Tracy McGrady Completed One of the Greatest Comebacks in NBA History, but Still Got Killed By Jeff Van Gundy: ‘The Process Sucked’

Tracy McGrady scored 13 points in 33 seconds to lead the Houston Rockets to one of the greatest comebacks in NBA history, but head coach Jeff Van Gundy was still livid. Ever the pragmatist, Van Gundy stewed about his team’s inability to execute against the San Antonio Spurs rather than reveling in McGrady’s unprecedented act of individual heroism.

Tracy McGrady stunned the Spurs by scoring 13 points in 33 seconds and erasing a 10-point deficit in the final minute

Tracy McGrady was still ingratiating himself to Rockets fans when Houston hosted the San Antonio Spurs on December 9, 2004.

The two-time scoring champion came to Houston that summer in a seven-player deal with the Orlando Magic. McGrady was a star in Orlando, making four All-Star teams and winning consecutive scoring titles in 2003 and 2004. But McGrady’s Rockets debut got off to a bit of a slow start in November. He averaged just 20.2 points and shot 40.7% from the field through his first 14 games, including an unimpressive 50.7% true shooting percentage.

However, McGrady would shake off the rust in spectacular fashion against a championship Spurs team.

San Antonio led the Rockets by eight points with just over 40 seconds to play when McGrady nailed a triple. After a pair of Spurs free throws, T-Mac got Tim Duncan into the air and hit another triple, with the ensuing free throw cutting San Antonio’s lead to just three. What happened next left everyone in attendance breathless.

Duncan hit two from the charity stripe to give the Spurs a five-point lead. The Rockets nearly turned the ball over on the side-out inbounds play, but McGrady somehow came up with the ball and hit an impossible three over Bruce Bowen. After a San Antonio timeout, Houston trapped Devin Brown, who promptly lost control of the ball. McGrady picked up the loose ball and dribbled the length of the floor before pulling up for a game-winning three.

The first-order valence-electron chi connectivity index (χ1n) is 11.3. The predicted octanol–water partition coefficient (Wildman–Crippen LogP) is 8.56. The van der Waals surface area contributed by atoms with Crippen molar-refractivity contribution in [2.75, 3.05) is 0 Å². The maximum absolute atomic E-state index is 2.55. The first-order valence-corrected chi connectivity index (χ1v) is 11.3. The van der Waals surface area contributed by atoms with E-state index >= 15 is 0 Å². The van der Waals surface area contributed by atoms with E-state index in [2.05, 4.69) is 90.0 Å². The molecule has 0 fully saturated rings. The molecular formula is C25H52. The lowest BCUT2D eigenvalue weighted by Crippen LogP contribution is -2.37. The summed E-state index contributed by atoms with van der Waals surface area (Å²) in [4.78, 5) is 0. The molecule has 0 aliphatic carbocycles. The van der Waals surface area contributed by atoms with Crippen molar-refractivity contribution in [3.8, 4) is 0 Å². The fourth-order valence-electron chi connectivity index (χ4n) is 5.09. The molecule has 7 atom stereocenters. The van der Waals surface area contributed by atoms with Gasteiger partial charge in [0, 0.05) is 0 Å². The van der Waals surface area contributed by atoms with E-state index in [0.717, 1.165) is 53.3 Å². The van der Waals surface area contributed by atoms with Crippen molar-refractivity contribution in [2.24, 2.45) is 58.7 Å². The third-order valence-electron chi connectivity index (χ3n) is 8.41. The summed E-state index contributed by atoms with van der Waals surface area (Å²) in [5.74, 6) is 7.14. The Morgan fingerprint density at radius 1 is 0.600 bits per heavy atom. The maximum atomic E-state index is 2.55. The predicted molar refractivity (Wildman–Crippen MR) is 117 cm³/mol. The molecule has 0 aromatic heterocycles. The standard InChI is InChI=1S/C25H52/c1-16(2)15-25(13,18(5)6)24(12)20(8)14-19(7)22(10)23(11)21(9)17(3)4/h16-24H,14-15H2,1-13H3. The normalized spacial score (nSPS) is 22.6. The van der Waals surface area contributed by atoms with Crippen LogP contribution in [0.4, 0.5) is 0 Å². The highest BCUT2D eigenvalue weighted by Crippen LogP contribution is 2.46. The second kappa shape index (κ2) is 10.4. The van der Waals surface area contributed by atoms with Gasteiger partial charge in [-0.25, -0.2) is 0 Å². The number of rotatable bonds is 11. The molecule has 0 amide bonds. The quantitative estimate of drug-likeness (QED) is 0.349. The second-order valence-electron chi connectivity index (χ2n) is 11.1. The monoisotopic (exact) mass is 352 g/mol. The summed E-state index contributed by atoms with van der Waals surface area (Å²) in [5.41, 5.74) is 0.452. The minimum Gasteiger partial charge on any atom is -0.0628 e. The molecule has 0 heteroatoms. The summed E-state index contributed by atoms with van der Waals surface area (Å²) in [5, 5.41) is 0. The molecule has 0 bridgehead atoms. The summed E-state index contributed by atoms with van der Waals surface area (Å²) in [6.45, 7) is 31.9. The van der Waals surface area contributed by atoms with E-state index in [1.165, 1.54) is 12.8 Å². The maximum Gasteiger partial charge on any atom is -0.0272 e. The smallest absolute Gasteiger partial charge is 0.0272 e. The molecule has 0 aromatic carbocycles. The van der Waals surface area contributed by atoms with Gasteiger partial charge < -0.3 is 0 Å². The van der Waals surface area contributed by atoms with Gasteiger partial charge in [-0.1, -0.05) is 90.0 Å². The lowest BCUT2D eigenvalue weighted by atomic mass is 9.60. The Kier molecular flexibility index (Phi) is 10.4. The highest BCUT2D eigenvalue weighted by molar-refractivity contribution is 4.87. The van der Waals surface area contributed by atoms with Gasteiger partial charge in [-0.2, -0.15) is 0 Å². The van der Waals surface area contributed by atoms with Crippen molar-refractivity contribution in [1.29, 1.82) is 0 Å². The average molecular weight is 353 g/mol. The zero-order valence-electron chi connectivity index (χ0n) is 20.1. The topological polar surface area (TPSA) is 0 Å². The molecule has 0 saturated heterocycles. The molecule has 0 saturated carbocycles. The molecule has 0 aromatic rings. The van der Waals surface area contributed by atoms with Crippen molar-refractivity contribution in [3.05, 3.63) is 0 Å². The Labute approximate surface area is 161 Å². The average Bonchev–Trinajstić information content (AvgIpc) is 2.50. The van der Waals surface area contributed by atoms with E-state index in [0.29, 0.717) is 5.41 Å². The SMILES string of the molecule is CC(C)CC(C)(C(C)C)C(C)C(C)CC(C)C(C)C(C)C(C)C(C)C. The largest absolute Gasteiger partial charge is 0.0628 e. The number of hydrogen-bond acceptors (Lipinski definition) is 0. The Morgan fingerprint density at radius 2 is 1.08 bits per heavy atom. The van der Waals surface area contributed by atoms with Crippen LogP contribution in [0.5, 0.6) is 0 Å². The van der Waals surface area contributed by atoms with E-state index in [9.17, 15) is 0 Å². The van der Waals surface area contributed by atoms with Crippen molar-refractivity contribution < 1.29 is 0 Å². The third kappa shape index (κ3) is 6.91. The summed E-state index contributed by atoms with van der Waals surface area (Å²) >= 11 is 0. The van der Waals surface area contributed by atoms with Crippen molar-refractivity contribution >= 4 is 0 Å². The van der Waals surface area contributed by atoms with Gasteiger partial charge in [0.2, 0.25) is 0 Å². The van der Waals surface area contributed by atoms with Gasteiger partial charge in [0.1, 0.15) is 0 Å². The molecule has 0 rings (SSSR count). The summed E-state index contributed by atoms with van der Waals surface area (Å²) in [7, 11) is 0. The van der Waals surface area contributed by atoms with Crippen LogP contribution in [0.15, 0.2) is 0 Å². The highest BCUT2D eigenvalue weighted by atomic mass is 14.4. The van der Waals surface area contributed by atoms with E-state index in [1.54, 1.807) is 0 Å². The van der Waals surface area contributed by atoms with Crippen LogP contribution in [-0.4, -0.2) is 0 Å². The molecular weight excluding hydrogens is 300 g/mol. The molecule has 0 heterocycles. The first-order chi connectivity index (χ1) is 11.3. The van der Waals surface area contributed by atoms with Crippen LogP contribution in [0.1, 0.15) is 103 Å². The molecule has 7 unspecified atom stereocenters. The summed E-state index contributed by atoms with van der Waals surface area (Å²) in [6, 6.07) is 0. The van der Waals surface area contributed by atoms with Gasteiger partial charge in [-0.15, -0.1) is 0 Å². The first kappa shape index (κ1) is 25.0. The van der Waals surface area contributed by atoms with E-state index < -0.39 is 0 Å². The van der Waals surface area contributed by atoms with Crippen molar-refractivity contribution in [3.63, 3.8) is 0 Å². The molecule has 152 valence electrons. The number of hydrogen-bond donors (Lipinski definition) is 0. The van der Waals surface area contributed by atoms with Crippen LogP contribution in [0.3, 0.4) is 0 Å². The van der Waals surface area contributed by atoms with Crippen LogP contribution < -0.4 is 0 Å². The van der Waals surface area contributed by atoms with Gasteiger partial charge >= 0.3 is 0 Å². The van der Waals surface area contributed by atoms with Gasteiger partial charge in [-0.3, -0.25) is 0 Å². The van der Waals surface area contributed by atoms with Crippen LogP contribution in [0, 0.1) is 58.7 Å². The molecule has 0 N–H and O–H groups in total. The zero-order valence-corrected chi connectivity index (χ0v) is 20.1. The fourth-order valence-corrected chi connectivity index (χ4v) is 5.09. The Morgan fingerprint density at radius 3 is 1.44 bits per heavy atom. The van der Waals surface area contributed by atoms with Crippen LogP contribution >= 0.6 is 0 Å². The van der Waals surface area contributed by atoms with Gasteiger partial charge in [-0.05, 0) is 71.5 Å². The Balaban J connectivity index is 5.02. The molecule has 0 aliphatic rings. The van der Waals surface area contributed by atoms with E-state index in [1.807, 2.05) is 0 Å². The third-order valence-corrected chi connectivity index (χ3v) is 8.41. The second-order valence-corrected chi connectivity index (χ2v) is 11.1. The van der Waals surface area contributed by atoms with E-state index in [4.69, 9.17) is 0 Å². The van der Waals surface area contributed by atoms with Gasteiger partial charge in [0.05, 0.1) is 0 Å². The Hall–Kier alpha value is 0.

The Rockets had come away with an improbable 81-80 victory, with McGrady providing one of the most singular performances in league history. Yet, Houston’s head coach found no solace in his team’s incredible comeback.

Jeff Van Gundy was heated after McGrady delivered his team an improbable win

Jeff Van Gundy was a bit of an enigma as a head coach. This is the same guy who thought it was wise to get in the middle of a fistfight between Alonzo Mourning and Larry Johnson. He also drew the ire of Michael Jordan by calling him a con man.

Perhaps it won’t come as a surprise, then, that Van Gundy didn’t find even the slightest bit of joy in the heroic events he witnessed that December.

McGrady revealed on a 2019 episode of ESPN’s The Jump that Van Gundy ripped into Rockets players in the locker room after the historic comeback win. T-Mac said Van Gundy, who was present during the discussion, “shot [the comeback] down” and said he was “going off.”

Van Gundy had a different way of describing the game.

The process sucked.

-Jeff Van Gundy, The Jump (2019)

It’s hard to argue with Van Gundy’s assessment on its face. The Rockets had 64 points entering the final minute of play. They shot just over 35% from the field for the contest, even after McGrady’s heroics.

Yet, it’s hard not to imagine some part of Van Gundy was absolutely elated to sneak away somehow with a victory against a top Western Conference foe. T-Mac even joked that JVG was probably high-fiving members of the coaching staff after ripping into the team in his postgame address.

McGrady and JVG never had much success together

Tracy McGrady and Jeff Van Gundy smile during a Rockets-Kings matchup in 2005
McGrady and Van Gundy could never lead the Rockets past the first round | Sporting News via Getty Images

Unfortunately for both McGrady and Van Gundy, the “13 points in 33 seconds” game might be the highlight of their Rockets partnership.

Houston never had much playoff success under Van Gundy. The Rockets were bounced in the first round in two of McGrady’s first three seasons with the team and missed the playoffs entirely during the 2005-06 season. Rick Adelman replaced Van Gundy ahead of the 2007-08 campaign, the last really decent year of McGrady’s career. T-Mac’s knees would play an inhibitive role in his career going forward.

Things might not have panned out in Houston quite like McGrady and Van Gundy envisioned. Still, the two are inexorably linked by that fateful day in December 2004, even if Van Gundy’s sultry attitude took away some of T-Mac’s shine.

Stats courtesy of Basketball Reference.

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